Interrupted by Books: Sea Fire

There are so many books I like and love and use. This book entered my life from a yard sale of all things. Sea Fire: tales of Jesus and fishing by Irene Martin (2003) The Crossroad Publishing Company, NY, ISBN 0824521285.

Why is this little book so cool? Because it explains all about fishing and Jesus — the archeology, the tools, the socio-political stuff, and well, actually how to fish and how they might have fished. Because while I spent many a day fishing with my dad, that was on a river or in the ocean and my job was to bail…. so I don’t know that much about actual fishing and certainly not how it might have been for Jesus and the disciples — and remember Peter, James and John are fishermen called to fish for people. As frustrating as fishing is, as lonely, dangerous, cold, wet, hungry, random — well they were well-set-up for the frustration of fishing for people, weren’t they!? These guys were used to a certain level of failure, a certain sort of independence, a cooperation of effort. And in a society where most folk got about, if they ever got far from home at all, by walking — they had boats. They had a speedy way to travel; and even one might note a secret way to travel. Oh one can think about fishing and boats and Jesus and the Bible a lot! And luckily Ms Martin has done it for us!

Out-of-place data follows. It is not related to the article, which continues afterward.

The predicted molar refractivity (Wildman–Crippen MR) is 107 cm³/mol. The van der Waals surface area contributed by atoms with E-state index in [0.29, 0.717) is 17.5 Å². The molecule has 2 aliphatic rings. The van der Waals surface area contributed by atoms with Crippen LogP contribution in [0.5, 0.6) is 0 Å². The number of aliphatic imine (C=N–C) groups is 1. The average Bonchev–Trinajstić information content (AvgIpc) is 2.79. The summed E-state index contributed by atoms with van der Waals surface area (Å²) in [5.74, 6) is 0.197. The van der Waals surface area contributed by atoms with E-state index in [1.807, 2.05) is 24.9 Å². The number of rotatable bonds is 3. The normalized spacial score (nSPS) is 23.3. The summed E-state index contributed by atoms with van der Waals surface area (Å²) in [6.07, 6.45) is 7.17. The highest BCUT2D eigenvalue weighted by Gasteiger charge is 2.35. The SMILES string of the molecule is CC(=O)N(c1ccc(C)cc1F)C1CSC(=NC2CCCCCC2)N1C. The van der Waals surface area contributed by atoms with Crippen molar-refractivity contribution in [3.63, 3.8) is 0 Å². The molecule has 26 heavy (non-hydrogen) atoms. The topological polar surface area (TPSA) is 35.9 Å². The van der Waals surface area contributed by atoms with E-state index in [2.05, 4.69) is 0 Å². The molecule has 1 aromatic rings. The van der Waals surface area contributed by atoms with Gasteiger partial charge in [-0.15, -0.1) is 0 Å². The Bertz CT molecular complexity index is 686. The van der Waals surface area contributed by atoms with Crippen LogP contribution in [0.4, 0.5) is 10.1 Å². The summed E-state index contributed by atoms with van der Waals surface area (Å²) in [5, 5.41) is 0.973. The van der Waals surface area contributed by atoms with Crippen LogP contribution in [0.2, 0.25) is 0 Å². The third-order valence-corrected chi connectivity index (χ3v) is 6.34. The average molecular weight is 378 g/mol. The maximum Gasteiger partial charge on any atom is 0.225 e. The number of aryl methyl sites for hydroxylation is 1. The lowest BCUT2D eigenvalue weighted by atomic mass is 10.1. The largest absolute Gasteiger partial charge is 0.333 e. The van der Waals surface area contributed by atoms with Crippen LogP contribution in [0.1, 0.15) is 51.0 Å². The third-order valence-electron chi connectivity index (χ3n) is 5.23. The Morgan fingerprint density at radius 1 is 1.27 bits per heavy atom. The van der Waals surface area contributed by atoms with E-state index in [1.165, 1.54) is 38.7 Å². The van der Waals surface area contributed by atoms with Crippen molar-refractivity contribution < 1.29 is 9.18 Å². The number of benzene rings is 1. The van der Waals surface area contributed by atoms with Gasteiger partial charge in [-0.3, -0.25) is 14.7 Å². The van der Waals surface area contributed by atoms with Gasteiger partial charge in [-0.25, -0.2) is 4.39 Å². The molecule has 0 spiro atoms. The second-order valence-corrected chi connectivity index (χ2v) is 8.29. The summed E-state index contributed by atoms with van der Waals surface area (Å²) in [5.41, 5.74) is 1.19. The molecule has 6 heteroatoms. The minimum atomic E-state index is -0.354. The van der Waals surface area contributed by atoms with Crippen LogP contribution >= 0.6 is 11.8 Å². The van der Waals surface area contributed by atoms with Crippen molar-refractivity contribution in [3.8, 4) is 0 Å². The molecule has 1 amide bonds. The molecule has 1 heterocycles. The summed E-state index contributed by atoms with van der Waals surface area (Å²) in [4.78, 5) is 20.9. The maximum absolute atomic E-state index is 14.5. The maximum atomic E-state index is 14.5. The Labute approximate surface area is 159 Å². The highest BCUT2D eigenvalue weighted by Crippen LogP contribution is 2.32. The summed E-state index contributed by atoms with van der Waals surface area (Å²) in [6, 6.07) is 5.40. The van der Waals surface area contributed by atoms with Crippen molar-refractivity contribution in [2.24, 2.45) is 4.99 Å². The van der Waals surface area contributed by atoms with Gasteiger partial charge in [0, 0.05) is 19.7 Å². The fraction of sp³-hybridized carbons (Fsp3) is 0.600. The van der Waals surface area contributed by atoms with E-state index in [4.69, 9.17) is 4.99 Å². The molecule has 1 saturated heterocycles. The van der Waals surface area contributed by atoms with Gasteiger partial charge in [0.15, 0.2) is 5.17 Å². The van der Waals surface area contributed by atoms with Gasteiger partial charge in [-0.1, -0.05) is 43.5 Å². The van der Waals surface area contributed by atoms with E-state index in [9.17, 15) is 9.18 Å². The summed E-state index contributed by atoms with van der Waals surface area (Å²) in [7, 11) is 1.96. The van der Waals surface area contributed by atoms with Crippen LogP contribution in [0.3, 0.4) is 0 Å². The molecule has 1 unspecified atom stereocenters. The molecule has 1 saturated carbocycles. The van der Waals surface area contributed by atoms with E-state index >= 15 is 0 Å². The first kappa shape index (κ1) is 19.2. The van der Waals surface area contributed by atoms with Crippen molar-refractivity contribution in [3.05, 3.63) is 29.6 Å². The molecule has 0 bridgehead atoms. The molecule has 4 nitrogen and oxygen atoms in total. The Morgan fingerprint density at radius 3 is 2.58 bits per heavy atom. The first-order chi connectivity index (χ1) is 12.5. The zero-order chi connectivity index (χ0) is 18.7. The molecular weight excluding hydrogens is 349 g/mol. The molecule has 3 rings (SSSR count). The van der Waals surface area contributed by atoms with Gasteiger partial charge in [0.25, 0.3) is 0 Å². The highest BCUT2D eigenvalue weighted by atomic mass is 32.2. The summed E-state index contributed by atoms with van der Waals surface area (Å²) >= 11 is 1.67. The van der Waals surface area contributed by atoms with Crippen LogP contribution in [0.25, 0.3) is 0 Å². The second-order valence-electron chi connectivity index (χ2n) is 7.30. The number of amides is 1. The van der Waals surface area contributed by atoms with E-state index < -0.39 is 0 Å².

On page 12, Ms Martin writes: “Yet as a fishing person myself, … I wanted to know about the crummy little restaurants and crummy little bars of the smelly little towns. I wanted to know whether fish were plentiful or whether fishing had fallen on hard times. Were fish prices low or high? I wanted to know whether women prepared the fish for market and whether they did the buying, selling, and trading. I wanted to know about the net racks…. ” etc. She does her research, she uses present-day fishing towns when relevant, and her imagination and experience to reconstruct the Gospel stories utilizing the fishing milieu. A lot about fishing has not changed in thousands of years. A lot of the Gospels is specific to a geographical area. Her resultant book is just a gem.


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